The California Supreme Court has ruled that it will now be harder for employers to formally classify their workers as independent contractors rather than employees.
The court’s Monday opinion in could have a profound impact on many tech companies like Uber, Lyft, Instacart, and others that provide on-demand services. Dynamex is a courier and delivery company based in Kent, Washington.
The overwhelming majority of gig economy companies’ workers are not employees, and so they do not get any health, retirement, unemployment, or other benefits that typically come with full-time employment. Uber, for example, uses the euphemism “driver partners” when referring to its non-employee drivers, who constitute the backbone of the company’s service.
The court found:
Although in some circumstances classification as an independent contractor may be advantageous to workers as well as to businesses, the risk that workers who should be treated as employees may be improperly misclassified as independent contractors is significant in light of the potentially substantial economic incentives that a business may have in mischaracterizing some workers as independent contractors…
Such incentives include the unfair competitive advantage the business may obtain over competitors that properly classify similar workers as employees and that thereby assume the fiscal and other responsibilities and burdens that an employer owes to its employees.
Numerous employment law experts that Ars spoke with said that the new opinion could end up being a moment of reckoning for Silicon Valley. Among them is Shannon Liss-Riordan, a Boston-based labor lawyer who has brought numerous cases against Uber, Grubhub, and others.
“The test will provide much stronger worker protections and make it extremely difficult for companies to classify their workforce as independent contractors, as many employers have been trying to do, and unfortunately many courts have allowed them to get away with it,” Liss-Riordan said in email to Ars. “Under this test, if the work is performed within the usual course of the company’s business, the worker is an employee.”
Byron Goldstein, an Oakland-based attorney who also has brought cases against startups over labor issues, agreed.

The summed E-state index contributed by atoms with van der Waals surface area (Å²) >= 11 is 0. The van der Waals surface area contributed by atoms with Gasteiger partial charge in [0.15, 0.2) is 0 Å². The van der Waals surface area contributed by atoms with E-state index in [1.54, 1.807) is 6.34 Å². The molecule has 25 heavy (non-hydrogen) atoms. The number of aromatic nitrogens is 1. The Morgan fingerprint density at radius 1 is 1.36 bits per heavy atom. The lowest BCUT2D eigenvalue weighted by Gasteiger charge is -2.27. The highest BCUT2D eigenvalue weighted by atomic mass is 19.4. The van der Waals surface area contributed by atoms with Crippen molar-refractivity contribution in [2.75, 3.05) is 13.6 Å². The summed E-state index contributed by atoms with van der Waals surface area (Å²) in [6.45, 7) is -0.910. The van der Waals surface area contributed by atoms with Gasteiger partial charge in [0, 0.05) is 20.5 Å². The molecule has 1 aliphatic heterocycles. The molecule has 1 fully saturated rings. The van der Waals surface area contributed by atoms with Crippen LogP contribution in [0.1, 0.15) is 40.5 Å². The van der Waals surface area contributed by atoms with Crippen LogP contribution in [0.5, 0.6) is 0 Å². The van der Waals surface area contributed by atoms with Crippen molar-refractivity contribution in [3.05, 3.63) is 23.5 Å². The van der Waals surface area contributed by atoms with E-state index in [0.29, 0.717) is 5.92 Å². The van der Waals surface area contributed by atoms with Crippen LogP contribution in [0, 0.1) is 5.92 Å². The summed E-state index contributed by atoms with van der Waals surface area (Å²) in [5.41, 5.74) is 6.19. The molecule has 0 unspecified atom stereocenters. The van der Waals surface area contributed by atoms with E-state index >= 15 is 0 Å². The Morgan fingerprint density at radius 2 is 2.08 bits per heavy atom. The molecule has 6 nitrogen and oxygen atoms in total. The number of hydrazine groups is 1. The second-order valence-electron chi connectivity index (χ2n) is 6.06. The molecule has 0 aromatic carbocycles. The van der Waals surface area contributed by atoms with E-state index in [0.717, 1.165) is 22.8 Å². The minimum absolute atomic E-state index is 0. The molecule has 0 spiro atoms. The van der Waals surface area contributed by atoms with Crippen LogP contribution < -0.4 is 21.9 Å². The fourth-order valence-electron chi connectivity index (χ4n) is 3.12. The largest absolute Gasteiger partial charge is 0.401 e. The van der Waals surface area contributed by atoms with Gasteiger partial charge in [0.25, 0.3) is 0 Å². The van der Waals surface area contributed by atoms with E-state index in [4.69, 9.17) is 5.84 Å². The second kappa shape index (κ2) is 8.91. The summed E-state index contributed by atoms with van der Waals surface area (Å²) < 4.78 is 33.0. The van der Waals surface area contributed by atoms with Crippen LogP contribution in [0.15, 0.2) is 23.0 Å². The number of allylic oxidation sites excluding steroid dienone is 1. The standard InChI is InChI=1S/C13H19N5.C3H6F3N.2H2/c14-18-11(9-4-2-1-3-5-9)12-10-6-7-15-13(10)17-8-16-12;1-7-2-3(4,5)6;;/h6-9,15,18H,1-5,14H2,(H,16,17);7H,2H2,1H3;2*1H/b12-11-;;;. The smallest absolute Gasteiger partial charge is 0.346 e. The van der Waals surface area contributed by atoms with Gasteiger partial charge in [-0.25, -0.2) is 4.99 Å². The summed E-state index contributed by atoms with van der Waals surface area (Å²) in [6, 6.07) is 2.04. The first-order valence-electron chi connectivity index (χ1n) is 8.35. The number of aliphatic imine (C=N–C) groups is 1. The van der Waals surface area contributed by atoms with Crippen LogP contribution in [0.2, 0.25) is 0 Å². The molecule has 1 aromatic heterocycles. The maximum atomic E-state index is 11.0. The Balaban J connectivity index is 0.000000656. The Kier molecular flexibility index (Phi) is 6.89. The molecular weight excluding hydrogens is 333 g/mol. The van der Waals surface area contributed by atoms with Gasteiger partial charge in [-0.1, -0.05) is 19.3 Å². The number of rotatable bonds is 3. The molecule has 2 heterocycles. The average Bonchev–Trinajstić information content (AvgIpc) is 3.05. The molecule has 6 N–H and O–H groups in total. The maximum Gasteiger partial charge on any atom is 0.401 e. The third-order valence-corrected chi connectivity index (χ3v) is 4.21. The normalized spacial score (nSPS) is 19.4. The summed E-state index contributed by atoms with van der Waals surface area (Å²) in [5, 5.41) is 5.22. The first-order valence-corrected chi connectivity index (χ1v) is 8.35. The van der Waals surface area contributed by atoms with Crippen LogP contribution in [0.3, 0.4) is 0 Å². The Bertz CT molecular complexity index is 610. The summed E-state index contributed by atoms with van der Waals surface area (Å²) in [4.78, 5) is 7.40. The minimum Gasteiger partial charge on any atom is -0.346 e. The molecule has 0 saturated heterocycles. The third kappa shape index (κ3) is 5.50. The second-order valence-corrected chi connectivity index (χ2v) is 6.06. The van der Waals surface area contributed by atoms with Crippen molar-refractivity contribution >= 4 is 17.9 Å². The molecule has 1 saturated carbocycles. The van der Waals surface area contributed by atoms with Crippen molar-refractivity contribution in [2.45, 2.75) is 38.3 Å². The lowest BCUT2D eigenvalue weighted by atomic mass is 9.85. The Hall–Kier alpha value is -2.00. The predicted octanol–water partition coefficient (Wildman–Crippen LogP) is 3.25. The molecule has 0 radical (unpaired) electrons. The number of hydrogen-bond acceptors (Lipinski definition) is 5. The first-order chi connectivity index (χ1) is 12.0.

“There are many tech companies cheating the law, their workers, and their competitors because they misclassify their workers,” he emailed Ars. “Because this decision provides clarity regarding whether a worker is an employee, those companies should understand that they do not get a free pass merely because they write software.”
Prior to this ruling, Goldstein continued, there was a narrower test relying on a 1989 California Supreme Court precedent in a case known as .
Now, businesses cannot simply say that any or all of their workers are contractors with a wave of a hand—or a relevant clause buried in their contracts.
The court found that companies can only do so if:
(A) that the worker is free from the control and direction of the hiring entity in connection with the performance of the work, both under the contract for the performance of the work and in fact, (B) that the worker performs work that is outside the usual course of the hiring entity’s business, and (C) that the worker is customarily engaged in an independently established trade, occupation, or business, the worker should be considered an employee and the hiring business an employer under the suffer or permit to work standard in wage orders.
Or put another way, as Goldstein added: “Uber’s business is providing rides, so it is now harder for Uber and other companies to manipulate classifications or otherwise evade those long-standing California worker protections, such as a requirement that a worker get paid minimum wage for each hour that is worked.”
Similarly, Michael LeRoy, a professor of labor law at the University of Illinois at Urbana-Champaign, told Ars that the new ruling likely will “raise costs” for tech firms.
“It’s hard to see Uber sticking around to bear these new costs,” he emailed. “Over time, they might consider withdrawing from this immense market and become more focused on international markets with huge populations and far less regulation.”
Uber and other companies continue to face numerous lawsuits over wages.
Miriam Cherry, a labor law professor at St. Louis University, emailed Ars to say that this new opinion would “stir things up” in those ongoing cases.
“Many of the cases have been in settlement negotiations for some time,” she wrote. “But there are going to be new workers, who are not bound by those settlements agreements, who might bring cases—and this change in the law will only strengthen their positions.”
Uber did not immediately respond to Ars’ request for comment.
“Hi there, we are still reviewing the decision,” emailed Lyft spokeswoman Alexandra LaManna.